Figure 4: How Apollo works across network lines to an air-gapped deployment

Additionally, Apollo allows us to save Templates of our Environments that contain configuration that is separate from the infrastructure itself. This has made it easy for us to take a “cattle, not pets” approach to underlying infrastructure. With secrets and other configuration decoupled from the Kubernetes cluster or VMs that run the services, we can easily reapply them onto new infrastructure should an incident ever pop up, making it simple to isolate and replace nodes of a service.

Figure 5: Templates make it easy to manage Environments that all use the same baseline

Contingency Planning (CP)

Contingency Planning (CP) controls demonstrate preparedness should service instability arise that would otherwise interrupt services. This includes the human component of training personnel to respond appropriately, as well as automatic controls that kick in when problems are detected.

We address the CP family by using Apollo’s in-platform monitoring and alerting, which allows product or environment owners to define alerting thresholds based on an open standard metric types, including Prometheus’s metrics format.

Figure 6: Monitors configured for all of the Products in an Environment make it easy to track the health of software components

Apollo monitors our IL6 services and routes alerts to members of our NOC team through an embedded alert inbox. Alerts are automatically linked to relevant service logging and any associated Apollo activity, which has drastically sped up the remediation process when services or infrastructure experience unexpected issues. The NOC is able to address alerts by following runbooks prepared for and linked to within alerts. When needed, alerts are triaged to teams that own the product for more input.

Because we’ve standardized our monitors in Apollo, we’ve been able to create straightforward protocols and processes for responding to incidents, which means we are able to action contingency plans quicker and ensure our systems remain secure.

Access Control (AC)

The Access Control (AC) control family describes the measures in a system for managing accounts and ensuring accounts are only given the appropriate levels of permissions to perform actions in the system.

Robustly addressing AC controls includes having a flexible system where individual actions can be granted based on what a user needs to be able to do within a specific context.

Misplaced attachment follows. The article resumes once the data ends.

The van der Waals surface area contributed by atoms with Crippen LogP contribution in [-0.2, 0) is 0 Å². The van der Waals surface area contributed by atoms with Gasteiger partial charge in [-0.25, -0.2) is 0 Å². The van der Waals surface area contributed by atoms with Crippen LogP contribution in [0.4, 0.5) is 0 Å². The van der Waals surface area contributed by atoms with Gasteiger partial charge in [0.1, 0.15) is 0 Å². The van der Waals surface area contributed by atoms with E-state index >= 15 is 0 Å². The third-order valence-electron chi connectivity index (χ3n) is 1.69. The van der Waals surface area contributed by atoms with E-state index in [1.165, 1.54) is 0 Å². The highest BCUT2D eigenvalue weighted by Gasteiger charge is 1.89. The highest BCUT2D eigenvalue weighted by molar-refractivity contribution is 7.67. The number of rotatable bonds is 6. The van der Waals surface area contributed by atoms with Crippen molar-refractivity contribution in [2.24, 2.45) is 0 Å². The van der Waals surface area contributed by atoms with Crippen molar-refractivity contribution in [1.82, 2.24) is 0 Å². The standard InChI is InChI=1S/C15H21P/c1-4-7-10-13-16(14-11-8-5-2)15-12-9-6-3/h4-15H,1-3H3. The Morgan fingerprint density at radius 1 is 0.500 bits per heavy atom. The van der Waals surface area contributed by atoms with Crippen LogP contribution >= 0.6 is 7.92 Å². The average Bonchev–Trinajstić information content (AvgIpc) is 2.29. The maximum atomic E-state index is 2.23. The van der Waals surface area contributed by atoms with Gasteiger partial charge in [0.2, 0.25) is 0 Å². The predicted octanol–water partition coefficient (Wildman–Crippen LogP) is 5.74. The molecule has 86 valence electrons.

In Apollo, every action and API has an associated role, which can be assigned to individual users or Apollo Teams, which are managed within Apollo and can be mirrored from an SSO provider.

Roles necessary to operating environments (e.g. approving the installation of a new component) are granted to our Baseline team, and are restricted as needed to a smaller group of environment owners based on an environment’s compliance requirements. Team management is reserved for administrators, and roles that include product lifecycle actions (e.g. recalling a product release) are given to development teams.

Figure 7: Products and Environments have configurable ownership that ensures the right team is monitoring their resources

Having a single system to divide responsibilities by functional areas means that our access control system is consistent and easy to understand. Further, being able to be granularly assign roles to perform different actions makes it possible to meet the principle of least privilege system access that underpins AC controls.


The bar to operate with IL6 information is rightfully a high one. We know obtaining IL6 authorization can feel like a long process — however, we believe this should not prevent the best technology from being available to the U.S. Government. It’s with that belief that we built Apollo, which became the foundation for how we deploy to all of our highly secure and regulated environments, including FedRAMP, IL5, and IL6.

Additionally, we recently started a new program, FedStart, where we partner with organizations just starting their accreditation journey to bring their technology to these environments. If you’re interested in working together, reach out to us at for more information.

Get in touch if you want to learn more about how Apollo can help you deploy to any kind of air-gapped environment, and check out the Apollo Content Hub for white papers and other case studies.

This post originally appeared on and is re-published with permission.